To assess the number and types of workers occupationally overexposed to sunlight, we interviewed a national sample of 450 employers in occupational categories involving outdoor work and 5000 of their workers. The workers were assigned to 5 overall risk levels, according to combinations of skin sensitivity to ultraviolet radiation (UVR), total weekly hours of outdoor occupational sun-exposure between 0800 and 1400, and percent of skin surface exposed during outdoor work in the summer. Based on this information it was estimated that out of a total of 379,000 Israeli workers in outdoor occupations, 167,000 (44%) are at increased risk for skin cancer (risk levels 1-3) due to occupational exposure to solar UVR. Their estimated lifetime skin cancer risk is 1.5- to 20-fold higher than that of workers at low or minimal risk levels (4-5). The characteristics of those interviewed with regard to occupation, duration of solar exposure, demographic traits, geographic location, degree of risk awareness and protective measures undertaken, provide a data base for effective intervention to reduce the hazards of occupational solar exposure in Israel. We estimate that an appropriate preventive program may reduce skin cancer in Israeli men to half its current rate.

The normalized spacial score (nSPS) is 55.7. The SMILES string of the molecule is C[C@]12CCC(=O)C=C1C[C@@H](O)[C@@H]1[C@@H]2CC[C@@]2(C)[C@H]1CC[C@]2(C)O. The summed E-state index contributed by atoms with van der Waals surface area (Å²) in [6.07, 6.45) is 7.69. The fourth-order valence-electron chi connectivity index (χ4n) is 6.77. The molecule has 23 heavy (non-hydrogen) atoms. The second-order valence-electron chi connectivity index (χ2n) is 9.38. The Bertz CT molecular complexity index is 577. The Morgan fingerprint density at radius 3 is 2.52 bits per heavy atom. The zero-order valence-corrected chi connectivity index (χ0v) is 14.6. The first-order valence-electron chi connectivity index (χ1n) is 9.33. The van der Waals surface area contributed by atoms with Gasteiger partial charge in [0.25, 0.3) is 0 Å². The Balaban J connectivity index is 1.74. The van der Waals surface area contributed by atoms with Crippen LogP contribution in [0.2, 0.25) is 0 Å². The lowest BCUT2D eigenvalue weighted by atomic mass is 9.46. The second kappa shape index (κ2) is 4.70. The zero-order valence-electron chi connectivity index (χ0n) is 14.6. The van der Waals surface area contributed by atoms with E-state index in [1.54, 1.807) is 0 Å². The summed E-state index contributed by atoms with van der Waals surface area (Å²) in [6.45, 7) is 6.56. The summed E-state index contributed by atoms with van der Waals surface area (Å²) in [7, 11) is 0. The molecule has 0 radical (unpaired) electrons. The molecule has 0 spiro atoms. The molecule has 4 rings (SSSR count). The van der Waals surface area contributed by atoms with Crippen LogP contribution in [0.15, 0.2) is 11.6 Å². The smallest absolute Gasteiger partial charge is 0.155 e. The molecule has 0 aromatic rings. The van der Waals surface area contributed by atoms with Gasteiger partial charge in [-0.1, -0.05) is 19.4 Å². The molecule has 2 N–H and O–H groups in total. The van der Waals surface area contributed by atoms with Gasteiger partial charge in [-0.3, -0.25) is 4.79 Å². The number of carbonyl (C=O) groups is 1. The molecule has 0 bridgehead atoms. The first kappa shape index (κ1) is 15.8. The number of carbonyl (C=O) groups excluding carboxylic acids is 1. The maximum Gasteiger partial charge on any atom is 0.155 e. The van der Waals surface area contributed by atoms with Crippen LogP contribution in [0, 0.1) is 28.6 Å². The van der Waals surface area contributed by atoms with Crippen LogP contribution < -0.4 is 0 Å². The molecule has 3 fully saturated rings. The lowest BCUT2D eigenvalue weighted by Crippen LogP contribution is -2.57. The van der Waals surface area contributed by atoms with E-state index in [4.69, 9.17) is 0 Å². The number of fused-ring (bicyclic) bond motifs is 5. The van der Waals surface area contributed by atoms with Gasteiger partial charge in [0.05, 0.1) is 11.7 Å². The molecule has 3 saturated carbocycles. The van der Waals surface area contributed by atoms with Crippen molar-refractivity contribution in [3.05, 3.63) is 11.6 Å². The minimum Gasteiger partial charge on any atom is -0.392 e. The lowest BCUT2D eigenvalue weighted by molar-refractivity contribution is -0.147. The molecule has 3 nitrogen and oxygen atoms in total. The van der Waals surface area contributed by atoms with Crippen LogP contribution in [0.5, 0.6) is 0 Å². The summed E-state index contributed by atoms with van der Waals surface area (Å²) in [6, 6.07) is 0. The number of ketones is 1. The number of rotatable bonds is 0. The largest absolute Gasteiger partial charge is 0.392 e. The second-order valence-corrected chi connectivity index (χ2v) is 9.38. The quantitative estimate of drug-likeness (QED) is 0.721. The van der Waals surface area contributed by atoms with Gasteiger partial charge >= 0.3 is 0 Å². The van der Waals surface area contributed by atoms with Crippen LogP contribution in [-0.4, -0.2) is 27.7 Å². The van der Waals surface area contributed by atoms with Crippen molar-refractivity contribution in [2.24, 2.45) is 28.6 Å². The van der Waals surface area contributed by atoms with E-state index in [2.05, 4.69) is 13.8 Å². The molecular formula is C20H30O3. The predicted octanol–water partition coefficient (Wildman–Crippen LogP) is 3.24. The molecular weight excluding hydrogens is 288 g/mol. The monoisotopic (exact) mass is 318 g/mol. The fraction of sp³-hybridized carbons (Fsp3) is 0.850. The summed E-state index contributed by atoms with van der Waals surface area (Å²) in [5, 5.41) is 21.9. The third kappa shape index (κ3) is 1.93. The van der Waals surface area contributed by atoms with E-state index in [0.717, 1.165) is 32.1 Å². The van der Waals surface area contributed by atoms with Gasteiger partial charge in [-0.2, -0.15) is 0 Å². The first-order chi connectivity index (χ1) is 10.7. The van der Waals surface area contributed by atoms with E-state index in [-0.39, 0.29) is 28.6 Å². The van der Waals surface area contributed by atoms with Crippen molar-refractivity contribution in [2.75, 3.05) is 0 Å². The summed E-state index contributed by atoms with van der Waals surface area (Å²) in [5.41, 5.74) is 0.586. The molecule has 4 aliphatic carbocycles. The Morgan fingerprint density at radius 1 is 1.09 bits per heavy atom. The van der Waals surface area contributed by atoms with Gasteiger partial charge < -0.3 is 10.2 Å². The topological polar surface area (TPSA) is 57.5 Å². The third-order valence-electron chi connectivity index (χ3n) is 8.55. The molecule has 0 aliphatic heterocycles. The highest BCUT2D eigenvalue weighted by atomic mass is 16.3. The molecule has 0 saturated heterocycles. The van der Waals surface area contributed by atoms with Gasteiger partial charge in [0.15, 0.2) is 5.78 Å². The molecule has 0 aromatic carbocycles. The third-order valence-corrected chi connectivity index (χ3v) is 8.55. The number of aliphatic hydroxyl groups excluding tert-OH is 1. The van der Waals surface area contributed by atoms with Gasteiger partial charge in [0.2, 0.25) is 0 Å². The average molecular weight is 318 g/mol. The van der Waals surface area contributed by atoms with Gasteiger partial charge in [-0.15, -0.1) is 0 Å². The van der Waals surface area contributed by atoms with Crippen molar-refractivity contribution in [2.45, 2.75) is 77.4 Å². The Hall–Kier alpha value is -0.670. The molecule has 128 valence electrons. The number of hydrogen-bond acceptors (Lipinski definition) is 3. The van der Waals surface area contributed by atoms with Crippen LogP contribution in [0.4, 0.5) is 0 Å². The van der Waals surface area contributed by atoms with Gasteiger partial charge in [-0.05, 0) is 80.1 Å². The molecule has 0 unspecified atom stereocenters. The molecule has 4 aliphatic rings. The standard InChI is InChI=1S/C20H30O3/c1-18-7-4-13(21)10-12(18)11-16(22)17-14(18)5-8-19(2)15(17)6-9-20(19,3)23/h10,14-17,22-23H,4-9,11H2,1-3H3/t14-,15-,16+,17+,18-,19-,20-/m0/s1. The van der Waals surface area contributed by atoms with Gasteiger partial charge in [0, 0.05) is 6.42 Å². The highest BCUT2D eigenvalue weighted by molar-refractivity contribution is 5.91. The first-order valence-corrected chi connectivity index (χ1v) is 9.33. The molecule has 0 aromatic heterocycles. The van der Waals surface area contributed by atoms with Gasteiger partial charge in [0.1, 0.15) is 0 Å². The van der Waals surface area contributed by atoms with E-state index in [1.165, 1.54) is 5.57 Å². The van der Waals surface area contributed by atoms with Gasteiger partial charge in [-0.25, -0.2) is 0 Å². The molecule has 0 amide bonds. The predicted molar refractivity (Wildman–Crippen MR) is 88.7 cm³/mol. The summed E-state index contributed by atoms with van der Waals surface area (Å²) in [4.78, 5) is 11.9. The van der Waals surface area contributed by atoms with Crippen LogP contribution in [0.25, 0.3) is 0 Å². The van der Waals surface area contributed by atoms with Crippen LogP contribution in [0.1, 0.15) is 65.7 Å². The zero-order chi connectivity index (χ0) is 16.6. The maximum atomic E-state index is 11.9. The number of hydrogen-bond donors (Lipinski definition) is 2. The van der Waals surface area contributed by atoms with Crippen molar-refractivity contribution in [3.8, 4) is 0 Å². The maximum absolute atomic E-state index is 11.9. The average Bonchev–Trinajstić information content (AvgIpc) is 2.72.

|Number of pages||4|
|State||Published - 1 May 1990|